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Darryl Strawberry doesn’t crave for the nightlife like he did throughout his 17-year Major League Baseball career.
He’s no longer in and out of substance abuse rehabilitation centers for repeated cocaine use or wrecking his life from parole violations, domestic violence to solicitation to failure to pay child support.
Finally, he has turned his life around though it took a while – he’s 56.
″Most people kind of look at my life and they believe it’s my fault because I had everything but my home was broken before I put a uniform on,″ Strawberry said. ″My dad was an alcoholic and used to beat the crap out of me and said I would never amount to nothing. So I had pain before I ever put the uniform on. My pain led me to my greatness and my greatness led me to my destructive behavior and that’s the reality of life.″
From trouble man to redemption, Strawberry has found a purpose to help people by speaking about his past struggles with drug addiction and alcohol abuse. He admits it wasn’t an overnight process, but took time to get where he is now.
Strawberry was in Jacksonville last week for the City Rescue Mission’s 4th Annual Difference Maker’s Banquet, sharing advice that he didn’t follow as a former eight-time All-Star and four-time World Series champion.
″The rescue is a phenomenal organization and I’ve done previous events with them,″ said Strawberry, who is twice divorced and has six children. ″They love those that can’t love themselves and until they can love themselves. The assumption is that these people are not going to make it. Who are we to say they’re not going to make it. We don’t really have the last say. Just my life, they had written me off. ″
Though a recovering addict, Strawberry has been clean for almost 14 years. An awakening came in 2000 when he met his third wife, Tracy, at a narcotics anonymous convention in Tampa. She had been battling drug addition but had been clean for a year before meeting Strawberry for the first time.
While Strawberry continued to have problems, which included serving 11 months at the Gainesville Correctional Institution in 2002 for violating probation on cocaine possession charges, she stuck beside him and eventually got him to become an active church member so he could seek faith to change.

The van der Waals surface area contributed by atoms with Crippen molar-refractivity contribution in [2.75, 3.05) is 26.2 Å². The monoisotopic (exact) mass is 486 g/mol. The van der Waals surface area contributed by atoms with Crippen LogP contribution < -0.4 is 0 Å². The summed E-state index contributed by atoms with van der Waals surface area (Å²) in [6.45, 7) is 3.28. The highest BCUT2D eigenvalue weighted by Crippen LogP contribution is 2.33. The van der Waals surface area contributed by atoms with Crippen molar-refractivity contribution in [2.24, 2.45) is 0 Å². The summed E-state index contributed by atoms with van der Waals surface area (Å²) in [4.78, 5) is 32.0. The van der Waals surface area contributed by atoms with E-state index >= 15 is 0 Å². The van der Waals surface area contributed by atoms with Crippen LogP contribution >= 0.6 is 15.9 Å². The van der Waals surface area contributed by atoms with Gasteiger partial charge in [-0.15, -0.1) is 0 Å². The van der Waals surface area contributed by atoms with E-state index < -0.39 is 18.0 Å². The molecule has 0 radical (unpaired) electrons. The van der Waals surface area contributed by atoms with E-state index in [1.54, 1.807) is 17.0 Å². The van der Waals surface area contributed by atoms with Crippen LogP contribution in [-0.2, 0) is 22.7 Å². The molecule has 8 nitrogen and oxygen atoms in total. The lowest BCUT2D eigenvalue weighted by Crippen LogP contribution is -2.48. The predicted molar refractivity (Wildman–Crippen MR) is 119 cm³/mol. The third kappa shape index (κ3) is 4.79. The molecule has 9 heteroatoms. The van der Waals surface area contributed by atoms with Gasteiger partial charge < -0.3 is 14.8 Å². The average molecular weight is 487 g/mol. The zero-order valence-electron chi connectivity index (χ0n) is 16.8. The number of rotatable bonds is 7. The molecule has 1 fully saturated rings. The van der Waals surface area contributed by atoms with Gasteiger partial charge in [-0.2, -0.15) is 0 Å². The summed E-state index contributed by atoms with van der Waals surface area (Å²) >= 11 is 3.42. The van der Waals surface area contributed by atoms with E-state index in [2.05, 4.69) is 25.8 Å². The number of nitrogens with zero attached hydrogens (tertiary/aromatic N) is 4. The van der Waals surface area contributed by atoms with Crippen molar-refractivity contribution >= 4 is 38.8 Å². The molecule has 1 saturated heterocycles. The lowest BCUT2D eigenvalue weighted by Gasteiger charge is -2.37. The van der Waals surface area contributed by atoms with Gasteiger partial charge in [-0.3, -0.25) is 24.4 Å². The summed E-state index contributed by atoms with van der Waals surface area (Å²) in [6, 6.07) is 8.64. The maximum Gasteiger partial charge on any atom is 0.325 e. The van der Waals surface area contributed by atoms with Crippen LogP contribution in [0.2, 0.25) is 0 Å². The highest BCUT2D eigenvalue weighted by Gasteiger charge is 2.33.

In 2006, Strawberry and Tracy married, and a year later they both became ordained ministers. He’s stayed on track, sticking with his faith instead of reliving his past baseball accomplishments.
″God uses people to help people and it was my wife,″ Strawberry said. ″I watched her joy and it meant everything because I wanted that. I didn’t want anything else because I already had money, fame and already knew that doesn’t work. So I knew there was something greater inside that I needed to receive.″
In 2014, Strawberry founded a drug rehabilitation center in St. Cloud, near Orlando, and opened another facility in DeLand in 2015.
Last year, Strawberry said he made 214 trips to speak to various groups and churches. In November, Strawberry said he spoke to the Buffalo Bills players before they played the Jaguars and pulled out a 24-21 victory at New Era Field.
Strawberry says he no longer speaks much about baseball or his career. He said that chapter in his life is dead, even though he hit 335 home runs, was the first overall pick in 1980 by the New York Mets and won World Series titles with the Mets (1983) and New York Yankees (1996, 1998 and 1999).
″It was baseball but life still was not fulfilling,″ said Strawberry, who has overcome both colon and kidney cancer. ″We can all dress ourselves up and look well on the outside but who am I on the inside? That’s what really matters at the end of the day. All the stuff that I accomplished doesn’t mean anything at the end of the day if I didn’t get well. I think that’s the message we need to carry across the globe.″